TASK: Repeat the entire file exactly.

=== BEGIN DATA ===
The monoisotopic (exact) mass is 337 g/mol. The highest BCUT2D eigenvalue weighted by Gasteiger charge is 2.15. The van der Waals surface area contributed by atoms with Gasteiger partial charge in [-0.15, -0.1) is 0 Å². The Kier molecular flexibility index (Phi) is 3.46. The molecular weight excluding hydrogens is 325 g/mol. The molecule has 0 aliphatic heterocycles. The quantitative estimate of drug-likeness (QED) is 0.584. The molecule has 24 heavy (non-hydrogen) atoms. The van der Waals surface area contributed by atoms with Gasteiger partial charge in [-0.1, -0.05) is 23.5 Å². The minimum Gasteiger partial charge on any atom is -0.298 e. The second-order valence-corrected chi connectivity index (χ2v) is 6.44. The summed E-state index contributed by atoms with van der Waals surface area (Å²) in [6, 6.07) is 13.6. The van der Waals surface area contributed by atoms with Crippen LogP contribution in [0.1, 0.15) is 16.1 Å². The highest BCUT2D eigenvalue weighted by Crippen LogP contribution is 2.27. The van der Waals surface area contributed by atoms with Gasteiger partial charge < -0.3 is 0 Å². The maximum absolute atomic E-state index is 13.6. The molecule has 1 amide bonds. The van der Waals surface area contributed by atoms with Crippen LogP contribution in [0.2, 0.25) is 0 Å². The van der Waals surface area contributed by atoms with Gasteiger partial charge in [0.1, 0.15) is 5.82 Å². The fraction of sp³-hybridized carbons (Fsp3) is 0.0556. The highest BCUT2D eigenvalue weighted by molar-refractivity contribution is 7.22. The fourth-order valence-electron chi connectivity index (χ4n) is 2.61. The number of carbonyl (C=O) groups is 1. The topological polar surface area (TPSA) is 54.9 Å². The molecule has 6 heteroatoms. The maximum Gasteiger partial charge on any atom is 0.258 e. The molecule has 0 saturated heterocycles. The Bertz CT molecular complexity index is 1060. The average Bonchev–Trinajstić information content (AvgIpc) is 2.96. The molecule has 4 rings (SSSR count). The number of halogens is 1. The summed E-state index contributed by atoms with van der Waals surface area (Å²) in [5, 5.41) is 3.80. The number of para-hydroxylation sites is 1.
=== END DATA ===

The monoisotopic (exact) mass is 337 g/mol. The highest BCUT2D eigenvalue weighted by Gasteiger charge is 2.15. The van der Waals surface area contributed by atoms with Gasteiger partial charge in [-0.15, -0.1) is 0 Å². The Kier molecular flexibility index (Phi) is 3.46. The molecular weight excluding hydrogens is 325 g/mol. The molecule has 0 aliphatic heterocycles. The quantitative estimate of drug-likeness (QED) is 0.584. The molecule has 24 heavy (non-hydrogen) atoms. The van der Waals surface area contributed by atoms with Gasteiger partial charge in [-0.1, -0.05) is 23.5 Å². The minimum Gasteiger partial charge on any atom is -0.298 e. The second-order valence-corrected chi connectivity index (χ2v) is 6.44. The summed E-state index contributed by atoms with van der Waals surface area (Å²) in [6, 6.07) is 13.6. The van der Waals surface area contributed by atoms with Crippen LogP contribution in [0.1, 0.15) is 16.1 Å². The highest BCUT2D eigenvalue weighted by Crippen LogP contribution is 2.27. The van der Waals surface area contributed by atoms with Gasteiger partial charge < -0.3 is 0 Å². The maximum absolute atomic E-state index is 13.6. The molecule has 1 amide bonds. The van der Waals surface area contributed by atoms with Crippen LogP contribution in [0.2, 0.25) is 0 Å². The van der Waals surface area contributed by atoms with Gasteiger partial charge in [0.1, 0.15) is 5.82 Å². The fraction of sp³-hybridized carbons (Fsp3) is 0.0556. The highest BCUT2D eigenvalue weighted by molar-refractivity contribution is 7.22. The fourth-order valence-electron chi connectivity index (χ4n) is 2.61. The number of carbonyl (C=O) groups is 1. The topological polar surface area (TPSA) is 54.9 Å². The molecule has 6 heteroatoms. The maximum Gasteiger partial charge on any atom is 0.258 e. The molecule has 0 saturated heterocycles. The Bertz CT molecular complexity index is 1060. The average Bonchev–Trinajstić information content (AvgIpc) is 2.96. The molecule has 4 rings (SSSR count). The number of halogens is 1. The summed E-state index contributed by atoms with van der Waals surface area (Å²) in [5, 5.41) is 3.80. The number of para-hydroxylation sites is 1.